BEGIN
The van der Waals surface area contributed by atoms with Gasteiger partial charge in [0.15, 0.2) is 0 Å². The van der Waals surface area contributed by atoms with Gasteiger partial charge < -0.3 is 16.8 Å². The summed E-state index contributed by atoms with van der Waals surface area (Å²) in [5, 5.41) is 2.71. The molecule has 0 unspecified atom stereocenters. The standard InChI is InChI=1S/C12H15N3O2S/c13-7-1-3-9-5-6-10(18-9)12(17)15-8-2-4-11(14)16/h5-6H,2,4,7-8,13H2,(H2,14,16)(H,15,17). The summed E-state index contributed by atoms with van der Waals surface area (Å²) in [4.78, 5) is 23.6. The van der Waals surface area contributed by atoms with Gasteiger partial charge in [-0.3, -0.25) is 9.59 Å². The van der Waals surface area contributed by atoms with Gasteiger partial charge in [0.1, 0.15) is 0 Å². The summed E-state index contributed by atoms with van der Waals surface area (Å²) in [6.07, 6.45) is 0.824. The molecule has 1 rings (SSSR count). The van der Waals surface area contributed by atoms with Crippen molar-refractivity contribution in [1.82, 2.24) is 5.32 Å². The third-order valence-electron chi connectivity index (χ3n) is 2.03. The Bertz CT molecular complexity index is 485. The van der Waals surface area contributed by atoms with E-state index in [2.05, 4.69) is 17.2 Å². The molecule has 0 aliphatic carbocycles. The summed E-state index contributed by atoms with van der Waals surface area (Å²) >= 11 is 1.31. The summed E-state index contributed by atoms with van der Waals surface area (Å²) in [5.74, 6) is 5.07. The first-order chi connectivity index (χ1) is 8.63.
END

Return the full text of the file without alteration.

The van der Waals surface area contributed by atoms with Gasteiger partial charge in [0.15, 0.2) is 0 Å². The van der Waals surface area contributed by atoms with Gasteiger partial charge < -0.3 is 16.8 Å². The summed E-state index contributed by atoms with van der Waals surface area (Å²) in [5, 5.41) is 2.71. The molecule has 0 unspecified atom stereocenters. The standard InChI is InChI=1S/C12H15N3O2S/c13-7-1-3-9-5-6-10(18-9)12(17)15-8-2-4-11(14)16/h5-6H,2,4,7-8,13H2,(H2,14,16)(H,15,17). The summed E-state index contributed by atoms with van der Waals surface area (Å²) in [4.78, 5) is 23.6. The van der Waals surface area contributed by atoms with Gasteiger partial charge in [-0.3, -0.25) is 9.59 Å². The van der Waals surface area contributed by atoms with Gasteiger partial charge in [0.1, 0.15) is 0 Å². The summed E-state index contributed by atoms with van der Waals surface area (Å²) in [6.07, 6.45) is 0.824. The molecule has 1 rings (SSSR count). The van der Waals surface area contributed by atoms with Crippen molar-refractivity contribution in [1.82, 2.24) is 5.32 Å². The third-order valence-electron chi connectivity index (χ3n) is 2.03. The Bertz CT molecular complexity index is 485. The van der Waals surface area contributed by atoms with E-state index in [2.05, 4.69) is 17.2 Å². The molecule has 0 aliphatic carbocycles. The summed E-state index contributed by atoms with van der Waals surface area (Å²) >= 11 is 1.31. The summed E-state index contributed by atoms with van der Waals surface area (Å²) in [5.74, 6) is 5.07. The first-order chi connectivity index (χ1) is 8.63.